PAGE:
Yanli Yuan, Guicai Si, Jian Wang, Tianxiang Luo and Gengxin Zhang Bacterial community in alpine grasslands along an altitudinal gradient on the Tibetan Plateau FEMS Microbiology Ecology 87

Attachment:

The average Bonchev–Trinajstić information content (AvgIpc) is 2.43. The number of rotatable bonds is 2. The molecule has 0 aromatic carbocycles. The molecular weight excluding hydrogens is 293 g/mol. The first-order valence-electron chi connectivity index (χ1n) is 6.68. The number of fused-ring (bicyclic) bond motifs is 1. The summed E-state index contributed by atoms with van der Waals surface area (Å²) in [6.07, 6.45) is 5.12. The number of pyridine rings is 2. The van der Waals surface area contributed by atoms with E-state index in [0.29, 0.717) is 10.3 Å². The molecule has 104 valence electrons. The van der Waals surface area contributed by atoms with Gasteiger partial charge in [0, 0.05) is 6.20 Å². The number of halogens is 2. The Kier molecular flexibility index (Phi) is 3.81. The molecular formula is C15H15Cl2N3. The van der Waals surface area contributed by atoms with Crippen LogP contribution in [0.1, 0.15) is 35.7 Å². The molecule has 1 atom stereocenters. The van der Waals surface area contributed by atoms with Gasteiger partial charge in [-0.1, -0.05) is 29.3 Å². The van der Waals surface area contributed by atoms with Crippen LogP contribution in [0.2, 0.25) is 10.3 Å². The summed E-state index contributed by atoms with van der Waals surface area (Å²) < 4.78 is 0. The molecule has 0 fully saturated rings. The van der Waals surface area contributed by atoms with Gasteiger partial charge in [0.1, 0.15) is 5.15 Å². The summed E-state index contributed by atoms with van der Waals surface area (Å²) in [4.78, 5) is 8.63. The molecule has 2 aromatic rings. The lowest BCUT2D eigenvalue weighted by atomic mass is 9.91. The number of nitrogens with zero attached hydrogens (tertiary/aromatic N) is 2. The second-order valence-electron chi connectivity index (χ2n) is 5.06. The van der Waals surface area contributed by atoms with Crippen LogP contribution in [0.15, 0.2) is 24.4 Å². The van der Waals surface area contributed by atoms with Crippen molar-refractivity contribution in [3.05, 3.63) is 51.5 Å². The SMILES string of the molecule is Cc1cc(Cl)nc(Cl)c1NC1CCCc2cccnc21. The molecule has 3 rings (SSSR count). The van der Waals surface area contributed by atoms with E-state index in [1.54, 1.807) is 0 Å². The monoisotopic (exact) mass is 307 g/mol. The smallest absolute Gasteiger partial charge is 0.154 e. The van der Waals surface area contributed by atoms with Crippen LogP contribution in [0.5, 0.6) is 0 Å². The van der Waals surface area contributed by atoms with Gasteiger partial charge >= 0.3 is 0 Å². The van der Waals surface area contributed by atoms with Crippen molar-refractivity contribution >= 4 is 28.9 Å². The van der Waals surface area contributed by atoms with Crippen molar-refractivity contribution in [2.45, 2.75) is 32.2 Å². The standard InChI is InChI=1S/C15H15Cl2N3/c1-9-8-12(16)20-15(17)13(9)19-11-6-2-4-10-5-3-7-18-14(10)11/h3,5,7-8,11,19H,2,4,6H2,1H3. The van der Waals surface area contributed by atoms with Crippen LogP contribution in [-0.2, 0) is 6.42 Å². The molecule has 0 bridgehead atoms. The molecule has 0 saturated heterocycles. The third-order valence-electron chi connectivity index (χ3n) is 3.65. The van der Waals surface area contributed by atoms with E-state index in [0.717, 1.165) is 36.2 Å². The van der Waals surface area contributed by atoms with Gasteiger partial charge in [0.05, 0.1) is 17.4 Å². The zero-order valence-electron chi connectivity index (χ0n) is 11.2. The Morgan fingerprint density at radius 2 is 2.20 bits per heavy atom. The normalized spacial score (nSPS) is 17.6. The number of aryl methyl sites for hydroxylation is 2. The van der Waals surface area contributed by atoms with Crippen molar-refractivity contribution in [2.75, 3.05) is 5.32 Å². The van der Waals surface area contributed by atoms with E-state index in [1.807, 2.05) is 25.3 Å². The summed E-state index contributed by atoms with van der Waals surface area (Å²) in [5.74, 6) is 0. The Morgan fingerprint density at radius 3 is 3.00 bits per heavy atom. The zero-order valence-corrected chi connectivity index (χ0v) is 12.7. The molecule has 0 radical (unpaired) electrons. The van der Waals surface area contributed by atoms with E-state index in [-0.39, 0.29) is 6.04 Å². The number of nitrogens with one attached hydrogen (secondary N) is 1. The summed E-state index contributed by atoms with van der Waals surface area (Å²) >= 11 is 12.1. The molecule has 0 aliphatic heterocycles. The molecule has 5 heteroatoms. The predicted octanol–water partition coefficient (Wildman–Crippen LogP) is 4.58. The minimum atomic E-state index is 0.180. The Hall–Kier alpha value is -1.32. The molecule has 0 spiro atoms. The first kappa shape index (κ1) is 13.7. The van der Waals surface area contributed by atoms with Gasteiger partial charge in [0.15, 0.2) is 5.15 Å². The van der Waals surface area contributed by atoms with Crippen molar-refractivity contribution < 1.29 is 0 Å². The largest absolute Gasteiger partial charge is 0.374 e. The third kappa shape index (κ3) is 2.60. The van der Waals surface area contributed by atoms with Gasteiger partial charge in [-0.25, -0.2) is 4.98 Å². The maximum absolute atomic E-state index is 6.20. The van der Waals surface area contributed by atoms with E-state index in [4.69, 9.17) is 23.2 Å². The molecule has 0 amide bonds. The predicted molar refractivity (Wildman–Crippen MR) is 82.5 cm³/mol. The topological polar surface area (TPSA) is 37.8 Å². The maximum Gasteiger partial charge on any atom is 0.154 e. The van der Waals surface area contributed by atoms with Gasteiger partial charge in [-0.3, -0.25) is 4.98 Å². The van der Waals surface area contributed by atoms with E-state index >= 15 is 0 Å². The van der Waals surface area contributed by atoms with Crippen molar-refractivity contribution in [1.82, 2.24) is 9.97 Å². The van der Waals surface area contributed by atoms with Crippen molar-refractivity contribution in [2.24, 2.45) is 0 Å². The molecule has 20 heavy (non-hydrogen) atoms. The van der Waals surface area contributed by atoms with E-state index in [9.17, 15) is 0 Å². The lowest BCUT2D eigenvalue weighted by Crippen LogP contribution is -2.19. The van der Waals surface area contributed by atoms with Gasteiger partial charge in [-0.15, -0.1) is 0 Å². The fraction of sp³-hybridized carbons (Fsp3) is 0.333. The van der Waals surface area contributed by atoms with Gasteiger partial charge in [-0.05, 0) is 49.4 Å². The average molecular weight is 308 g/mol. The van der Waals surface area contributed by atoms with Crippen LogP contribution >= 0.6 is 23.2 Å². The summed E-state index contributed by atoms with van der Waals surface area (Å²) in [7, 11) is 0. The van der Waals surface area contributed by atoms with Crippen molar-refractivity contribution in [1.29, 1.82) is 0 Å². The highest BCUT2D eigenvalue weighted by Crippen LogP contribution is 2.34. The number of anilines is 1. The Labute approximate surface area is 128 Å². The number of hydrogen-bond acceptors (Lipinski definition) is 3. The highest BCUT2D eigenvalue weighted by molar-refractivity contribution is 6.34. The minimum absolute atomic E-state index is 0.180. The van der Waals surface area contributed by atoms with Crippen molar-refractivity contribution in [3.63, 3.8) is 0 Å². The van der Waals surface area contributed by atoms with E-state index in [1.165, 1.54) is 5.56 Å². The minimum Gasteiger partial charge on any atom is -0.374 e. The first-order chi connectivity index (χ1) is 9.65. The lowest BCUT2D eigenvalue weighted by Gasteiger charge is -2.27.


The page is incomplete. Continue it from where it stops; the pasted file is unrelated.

The Tibetan Plateau, ‘the third pole’, is a region that is very sensitive to climate change. A better understanding of response of soil microbes to climate warming is important to predict soil organic matter preservation in future scenario. We selected a typically altitudinal gradient (4400–5200 m a.s.l) along south-facing slope of Nyaiqentanglha Mountains on central Tibetan Plateau. Bacterial communities were investigated using terminal restriction fragment length polymorphism analysis (T-RFLP). Redundancy analysis revealed that soil bacterial communities were significantly different along the large altitudinal gradient, though the dominant environmental driving factors varied at different soil depth. Specifically, our results showed precipitation and soil NH4+ were dominant environmental factors that influence bacterial communities at 0–5 cm depth along the altitudinal gradients, whereas pH was a major influential factor at 5–20 cm soil. In this semi-arid region, precipitation, rather than temperature, was a main driving force on soil bacterial communities as well as on plant communities. We speculate that an increase of temperature might not significantly change soil bacterial community structures along the large altitudinal gradient, whereas precipitation change would play a more important role in affecting soil bacterial communities.
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